Death in Kenosha / Republicans behaving badly / Masks up

Death in Kenosha. At least three people were shot—two fatally—as demonstrators, police and armed counter-demonstrators engaged in unrest triggered by the police shooting of Jacob Blake over the weekend.
Police were seeking a man armed with a long gun in last night’s confrontations. (Update, 4:09 p.m.: They've arrested a 17-year-old from Illinois.)
A family lawyer says Blake is paralyzed and unlikely to walk again without a miracle.
Blake’s mother says he’d be troubled by “the violence and the destruction” that has followed his shooting.
Blake’s grandfather, the Rev. Jacob Blake Sr., fought for fair housing in Evanston in the 1960s and ’70s.
NBA players are considering a boycott in protest of the shooting.
Sun-Times columnist Mary Mitchell: “President Donald Trump couldn’t have written a better script … than the one playing out in Kenosha.”

Falsehoods and distortions. An Associated Press fact-check found no shortage of misdirection as speakers heaped praise on Trump in Night Two of the Republican National Convention …
 … and much of the rest of the night shattered political norms …
 … but, Poynter’s Tom Jones observes, “If the plan was to excite the base … Republicans performed well” …
 … and Axios says Trump could pull off another upset win.

‘It may … be illegal.’ A House committee has opened an investigation into whether Secretary of State Mike Pompeo broke longstanding rules—and his own guidance to State Department workers—by speaking at a partisan convention.
The Sun-Times’ Lynn Sweet: Pompeo’s speech from Jerusalem was really about evangelical, not Jewish, votes.
Politico’s Shia Kapos: “Melania Trump was the first headliner … to recognize the coronavirus death toll.”
Tribune columnist Dahleen Glanton: Ex-UN Ambassador Nikki Haley’s Monday night speech revealed her to be “disgracefully ignorant or a blatant liar.”
Columnist Charlie Madigan: “I have no more time for this kind of crap so my convention watching is over.”

Republicans behaving badly. A speaker was yanked from the convention schedule last night after she urged her Twitter followers to investigate a supposed Jewish plot to enslave the world.
Alaska’s Christian conservative Republican attorney general is quitting after a ProPublica/Anchorage Daily News investigation revealed he’d sent hundreds of text messages to a junior state employee’s personal phone—inviting her at least 18 times, often using kiss emoji, to come to his house.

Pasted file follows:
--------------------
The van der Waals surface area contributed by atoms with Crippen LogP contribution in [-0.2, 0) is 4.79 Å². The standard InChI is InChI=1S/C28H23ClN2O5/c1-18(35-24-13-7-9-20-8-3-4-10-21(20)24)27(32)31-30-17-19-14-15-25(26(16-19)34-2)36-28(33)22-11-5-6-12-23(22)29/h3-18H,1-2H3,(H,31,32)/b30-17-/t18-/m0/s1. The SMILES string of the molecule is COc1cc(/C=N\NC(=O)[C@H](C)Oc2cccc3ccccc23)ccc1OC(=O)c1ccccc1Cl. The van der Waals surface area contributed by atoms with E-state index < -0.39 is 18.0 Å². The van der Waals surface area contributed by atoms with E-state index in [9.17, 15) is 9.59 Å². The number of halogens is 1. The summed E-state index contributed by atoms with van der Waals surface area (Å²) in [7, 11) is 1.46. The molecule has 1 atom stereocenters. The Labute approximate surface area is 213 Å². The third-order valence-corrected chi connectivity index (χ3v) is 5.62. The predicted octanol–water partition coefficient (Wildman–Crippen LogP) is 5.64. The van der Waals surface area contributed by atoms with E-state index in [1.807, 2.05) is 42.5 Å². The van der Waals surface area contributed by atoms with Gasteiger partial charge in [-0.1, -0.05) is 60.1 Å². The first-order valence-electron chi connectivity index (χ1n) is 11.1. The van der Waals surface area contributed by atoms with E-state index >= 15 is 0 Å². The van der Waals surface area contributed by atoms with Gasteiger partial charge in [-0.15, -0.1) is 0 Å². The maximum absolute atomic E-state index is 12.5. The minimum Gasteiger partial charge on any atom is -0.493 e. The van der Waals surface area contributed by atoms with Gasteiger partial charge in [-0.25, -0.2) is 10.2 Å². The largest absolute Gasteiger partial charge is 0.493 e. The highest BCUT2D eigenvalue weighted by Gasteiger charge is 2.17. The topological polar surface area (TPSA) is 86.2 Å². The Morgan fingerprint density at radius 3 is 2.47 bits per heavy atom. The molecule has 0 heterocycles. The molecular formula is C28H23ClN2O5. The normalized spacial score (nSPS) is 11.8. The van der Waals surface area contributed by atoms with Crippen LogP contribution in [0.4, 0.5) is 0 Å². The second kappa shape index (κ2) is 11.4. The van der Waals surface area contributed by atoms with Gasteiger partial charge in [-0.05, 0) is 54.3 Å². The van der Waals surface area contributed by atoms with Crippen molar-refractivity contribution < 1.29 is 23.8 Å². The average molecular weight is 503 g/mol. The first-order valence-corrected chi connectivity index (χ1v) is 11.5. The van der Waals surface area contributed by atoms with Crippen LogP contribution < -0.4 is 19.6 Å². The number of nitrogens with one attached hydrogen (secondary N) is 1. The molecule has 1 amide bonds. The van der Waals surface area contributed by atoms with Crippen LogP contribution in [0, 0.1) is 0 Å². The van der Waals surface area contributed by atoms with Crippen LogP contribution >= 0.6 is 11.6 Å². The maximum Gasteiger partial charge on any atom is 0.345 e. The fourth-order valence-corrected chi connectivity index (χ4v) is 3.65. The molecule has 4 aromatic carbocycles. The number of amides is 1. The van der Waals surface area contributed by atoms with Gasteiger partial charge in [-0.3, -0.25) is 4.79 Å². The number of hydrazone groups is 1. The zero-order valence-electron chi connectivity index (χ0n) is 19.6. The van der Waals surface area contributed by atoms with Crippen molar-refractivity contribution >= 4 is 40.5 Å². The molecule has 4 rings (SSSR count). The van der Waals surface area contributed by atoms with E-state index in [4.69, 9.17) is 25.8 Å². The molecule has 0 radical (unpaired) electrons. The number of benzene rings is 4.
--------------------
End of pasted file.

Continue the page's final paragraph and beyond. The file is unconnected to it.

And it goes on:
E. Jean Carroll, who’s accused Trump of rape, has begun an Atlantic series of interviews with other women who claim the president assaulted or harassed them.
After a few backs-and-forths, scandalized scandal-scarred Liberty University president Jerry Falwell Jr. has apparently finally quit. (Cartoon: Keith J. Taylor.)
The Conversation: What the Falwell saga tells us about evangelicals and gender roles.”
USA Today commentary: “I’m Billy Graham’s granddaughter. Evangelical support of Donald Trump spits on his legacy.”

‘The Smollett case is an embarrassment. The Roscetti case is a travesty.’ The Tribune’s Eric Zorn acknowledges that Cook County State’s Attorney Kim Foxx needs to come clean about “the TV actor who allegedly staged a hate crime against himself and then walked free,” but he says her Republican challenger also needs to explain his role in “the horrific and troubling case of four teenagers falsely accused” in a 1986 rape and murder.
Ex-Gov. Bruce Rauner has switched his voter registration to Florida.

COVID kids. Coronavirus cases among U.S. children are up 21% since early August.
Chalkbeat: The future of police in Chicago Public Schools is up to the school board today. (Watch the meeting on the web here.)

Masks up. Illinois is tightening its restaurant and bar rules: Customers have to wear masks when interacting with employees—including when orders are picked up for carryout or delivered to a table.
Mayor Lightfoot wants your ideas for how to keep restaurants humming when winter rolls in—and there’s a $5,000 prize for the three best ideas.
New to Chicago: Community refrigerators—like Little Free Libraries, but with food.
KFC is dropping “finger-lickin for the pandemic’s duration.

‘It was a mistake.’ Gov. Pritzker says the state goofed in relaxing pandemic rules for the surging southwestern part of the state.
Chicago’s top doc: “The whole state is now at … a level of new cases that is of concern.”
Looking to cut down on Chicago’s problem “party houses,” Mayor Lightfoot is proposing to make permanent the pandemic ban on single-night home rentals.

Doctors perplexed. The U.S. Centers for Disease Control and Prevention now says people without COVID-19 symptoms may not need to be tested—even those who’ve been in close contact with the afflicted.
Food and Drug Administration chief Stephen Hahn is apologizing for overstating the potential benefits of treating coronavirus patients with convalescent plasma.
Bloomberg: Hahn badly erred.”

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